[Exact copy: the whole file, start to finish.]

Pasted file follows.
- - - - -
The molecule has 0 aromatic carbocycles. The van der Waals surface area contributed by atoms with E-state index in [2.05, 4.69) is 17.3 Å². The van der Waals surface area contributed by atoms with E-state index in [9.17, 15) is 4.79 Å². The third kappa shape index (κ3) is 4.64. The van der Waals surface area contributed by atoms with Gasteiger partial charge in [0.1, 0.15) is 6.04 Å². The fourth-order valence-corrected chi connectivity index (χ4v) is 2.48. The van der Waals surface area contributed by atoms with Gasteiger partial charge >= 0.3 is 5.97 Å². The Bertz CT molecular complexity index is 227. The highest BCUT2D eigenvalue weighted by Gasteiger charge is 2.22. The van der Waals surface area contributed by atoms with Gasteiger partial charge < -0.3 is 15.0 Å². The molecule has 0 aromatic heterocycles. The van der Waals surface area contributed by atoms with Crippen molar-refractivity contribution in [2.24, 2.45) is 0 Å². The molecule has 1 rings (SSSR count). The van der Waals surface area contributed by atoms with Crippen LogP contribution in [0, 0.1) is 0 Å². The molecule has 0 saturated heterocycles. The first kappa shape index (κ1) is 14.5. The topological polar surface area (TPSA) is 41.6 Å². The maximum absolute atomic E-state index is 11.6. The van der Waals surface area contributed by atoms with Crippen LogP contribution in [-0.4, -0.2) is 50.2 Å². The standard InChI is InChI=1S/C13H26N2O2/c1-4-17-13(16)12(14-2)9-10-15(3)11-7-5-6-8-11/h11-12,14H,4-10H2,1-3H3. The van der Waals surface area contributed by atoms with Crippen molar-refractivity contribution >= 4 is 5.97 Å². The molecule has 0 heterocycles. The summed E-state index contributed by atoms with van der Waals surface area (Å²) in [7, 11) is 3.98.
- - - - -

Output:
The molecule has 0 aromatic carbocycles. The van der Waals surface area contributed by atoms with E-state index in [2.05, 4.69) is 17.3 Å². The van der Waals surface area contributed by atoms with E-state index in [9.17, 15) is 4.79 Å². The third kappa shape index (κ3) is 4.64. The van der Waals surface area contributed by atoms with Gasteiger partial charge in [0.1, 0.15) is 6.04 Å². The fourth-order valence-corrected chi connectivity index (χ4v) is 2.48. The van der Waals surface area contributed by atoms with Gasteiger partial charge >= 0.3 is 5.97 Å². The Bertz CT molecular complexity index is 227. The highest BCUT2D eigenvalue weighted by Gasteiger charge is 2.22. The van der Waals surface area contributed by atoms with Gasteiger partial charge < -0.3 is 15.0 Å². The molecule has 0 aromatic heterocycles. The van der Waals surface area contributed by atoms with Crippen molar-refractivity contribution in [2.24, 2.45) is 0 Å². The molecule has 1 rings (SSSR count). The van der Waals surface area contributed by atoms with Crippen LogP contribution in [0, 0.1) is 0 Å². The molecule has 0 saturated heterocycles. The first kappa shape index (κ1) is 14.5. The topological polar surface area (TPSA) is 41.6 Å². The maximum absolute atomic E-state index is 11.6. The van der Waals surface area contributed by atoms with Crippen LogP contribution in [-0.4, -0.2) is 50.2 Å². The standard InChI is InChI=1S/C13H26N2O2/c1-4-17-13(16)12(14-2)9-10-15(3)11-7-5-6-8-11/h11-12,14H,4-10H2,1-3H3. The van der Waals surface area contributed by atoms with Crippen molar-refractivity contribution >= 4 is 5.97 Å². The molecule has 0 heterocycles. The summed E-state index contributed by atoms with van der Waals surface area (Å²) in [7, 11) is 3.98.